By Ken Trainor
At Day in Our Village on March 2 (the calendar said "June," but it must have been March. I could see my breath), Tracy Brooker of OPRF Embrace, a new initiative to accentuate the positive, said they were videotaping responses to the question, "What do you love about Oak Park?" A worthy endeavor since Oak Parkers tend to criticize more than praise (though one of the things I love about Oak Park is that we're willing to criticize and not just engage in mindless boosterism. We want to make things better).
But I was late for my hour manning the Wednesday Journal booth and never got back to her with a response, so I'll try to make up for it with this column.
What do I love about Oak Park? Many things. I love the fact that the population is predominantly progressive. Not many small towns in the United States have a progressive majority, I'm guessing. Even the conservatives here are broad-minded. They're willing to live in a progressive enclave and some actually read my column even though it frequently infuriates them. Which means we may have the most open-minded conservatives in the entire country. In addition, we have our share of free-thinkers, libertarians, New-Agers, and sundry other non-mainstreamers. Respecting diversity doesn't mean much unless you have diversity on hand to respect. Oak Park is not an easy place to pigeon-hole. We differ, but we talk to one another. I love that.
A lot of Oak Parkers, not just conservatives, complain that taxes are too high. In other towns, residents like to boast how much lower the taxes are than here. In my opinion, taxes are only too high if the services don't match. Are we getting what we pay for? If you don't know, then you shouldn't be complaining. If you don't care, then you should definitely be living in one of those other towns. What I love about Oak Park is that you get a lot for your taxes. Is it enough? A good topic for a community conversation.
I love Oak Park's social conscience. A Day in Our Village each year is dense with booths promoting worthy causes (in addition to governmental and religious organizations). They represent our "social infrastructure." People here care, they're involved, and they have skills to bring to their nonprofit activism. The PADS homeless shelter program is a shining example, but there are many others.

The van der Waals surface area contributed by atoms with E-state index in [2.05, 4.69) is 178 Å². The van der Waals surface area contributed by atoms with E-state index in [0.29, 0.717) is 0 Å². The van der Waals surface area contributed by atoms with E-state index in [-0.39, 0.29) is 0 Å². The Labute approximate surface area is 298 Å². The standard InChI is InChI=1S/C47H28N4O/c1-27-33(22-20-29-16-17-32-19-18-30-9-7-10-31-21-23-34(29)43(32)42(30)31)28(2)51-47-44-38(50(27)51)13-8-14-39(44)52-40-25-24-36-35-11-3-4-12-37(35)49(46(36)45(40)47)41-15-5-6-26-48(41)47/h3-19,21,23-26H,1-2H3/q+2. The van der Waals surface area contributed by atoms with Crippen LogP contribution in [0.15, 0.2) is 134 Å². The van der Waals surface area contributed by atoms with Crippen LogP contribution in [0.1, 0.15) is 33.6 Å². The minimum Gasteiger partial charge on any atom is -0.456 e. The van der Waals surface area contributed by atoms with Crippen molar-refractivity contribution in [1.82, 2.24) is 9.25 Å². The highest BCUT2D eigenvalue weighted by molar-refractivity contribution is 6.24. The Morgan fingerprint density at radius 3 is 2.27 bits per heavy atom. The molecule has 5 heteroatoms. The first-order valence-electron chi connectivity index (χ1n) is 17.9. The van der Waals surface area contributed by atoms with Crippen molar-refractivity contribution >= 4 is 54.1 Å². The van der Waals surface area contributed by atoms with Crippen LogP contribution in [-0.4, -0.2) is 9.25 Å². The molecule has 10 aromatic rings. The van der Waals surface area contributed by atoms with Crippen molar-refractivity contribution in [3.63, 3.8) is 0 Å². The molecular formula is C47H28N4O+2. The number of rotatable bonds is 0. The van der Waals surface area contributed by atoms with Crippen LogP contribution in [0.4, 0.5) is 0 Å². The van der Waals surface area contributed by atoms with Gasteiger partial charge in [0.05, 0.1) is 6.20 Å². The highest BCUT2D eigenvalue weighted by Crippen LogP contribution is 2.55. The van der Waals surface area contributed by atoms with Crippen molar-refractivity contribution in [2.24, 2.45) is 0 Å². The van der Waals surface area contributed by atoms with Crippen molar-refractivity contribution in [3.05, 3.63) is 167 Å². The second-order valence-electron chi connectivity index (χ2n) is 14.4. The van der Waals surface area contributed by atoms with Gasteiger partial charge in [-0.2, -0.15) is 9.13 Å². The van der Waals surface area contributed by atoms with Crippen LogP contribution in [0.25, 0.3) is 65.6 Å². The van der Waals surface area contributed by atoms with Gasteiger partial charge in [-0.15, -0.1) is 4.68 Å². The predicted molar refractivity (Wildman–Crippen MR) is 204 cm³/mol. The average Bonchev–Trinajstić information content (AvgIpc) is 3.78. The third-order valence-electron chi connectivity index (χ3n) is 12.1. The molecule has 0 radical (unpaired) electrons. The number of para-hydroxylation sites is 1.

Oak Park is one of the "coolest" places in the country, but residents, by and large, have no clue. Instead, we complain about things like the paucity of parking. We don't think of ourselves as cool, which, of course, makes us even cooler. And our bad-mouthing keeps us from getting "discovered" by trendies.
This is also one of the country's loveliest towns. People come from all over the world for the Wright homes, but the houses in between are gorgeous, too.
I love that we raise more than our share of really smart, talented kids, who are comfortable with diversity and have strong values, then unleash them on the world. We're making a real contribution.
I love that we have a lot of really smart, cultured, creative people living here who have accomplished much already (Steve James, Caroline Myss, John Mahoney, Chris Ware, Alex Kotlowitz, etc.) and others who are working furiously on achievements still to come.
I love the intersections — literal and figurative. I live in an apartment overlooking what I call "the intersection of life." Sometimes the cars waiting at the stoplight blast rap, sometimes rock. The first week of May, I heard Julie Andrews singing, "It's May! It's May! The lusty month of May!" Only in Oak Park.
Recently, as I waited to cross at Oak Park Avenue and Lake Street, I found myself next to a kid wearing the uniform of a particular Pony League team. He was heading up to Lindberg Park on his bike for a game. I said, "I played for that team in 1966 and used to ride my bike to the park." He looked startled and said, "Really?" Where else do such confluences occur?
But we also have the Oak Park-River Forest, Oak Park-Austin, Oak Park-Berwyn/Cicero, Oak Park-Forest Park, and Oak Park-Galewood intersections. If no man (or woman) is an island, then no community is either.
American society generally segregates. Oak Park integrates. We have "integrity." But maintaining diversity takes effort. Voices must be heard – singles, families, seniors, teens, gays, straights, blacks, whites, Christians, Jews, Muslims, Buddhists, immigrants, tourists, animal lovers, commuters, homeowners, apartment dwellers, condo owners, the homeless, rich, poor, middle class, motorists, pedestrians, bicyclists, businesses, consumers, progressives, conservatives, moderates, and people in need of various levels of assistance. We have a full spectrum. That's a lot to integrate.
But we're more than the sum of our parts. We're the quilt, the stew, or whatever collective metaphor you prefer. We merge then differentiate, merge then differentiate. But we seldom divide. We contend, compete, conflict, cooperate, rub the wrong way, rub the right way, overlap, mesh, miss, and eventually come to terms with one another.
It's a lot of work. Not everyone is up to it. But looking at the end result that is Oak Park, I think it's worth the complications. In fact, that could be our village slogan:
Living here is worth the hassle.
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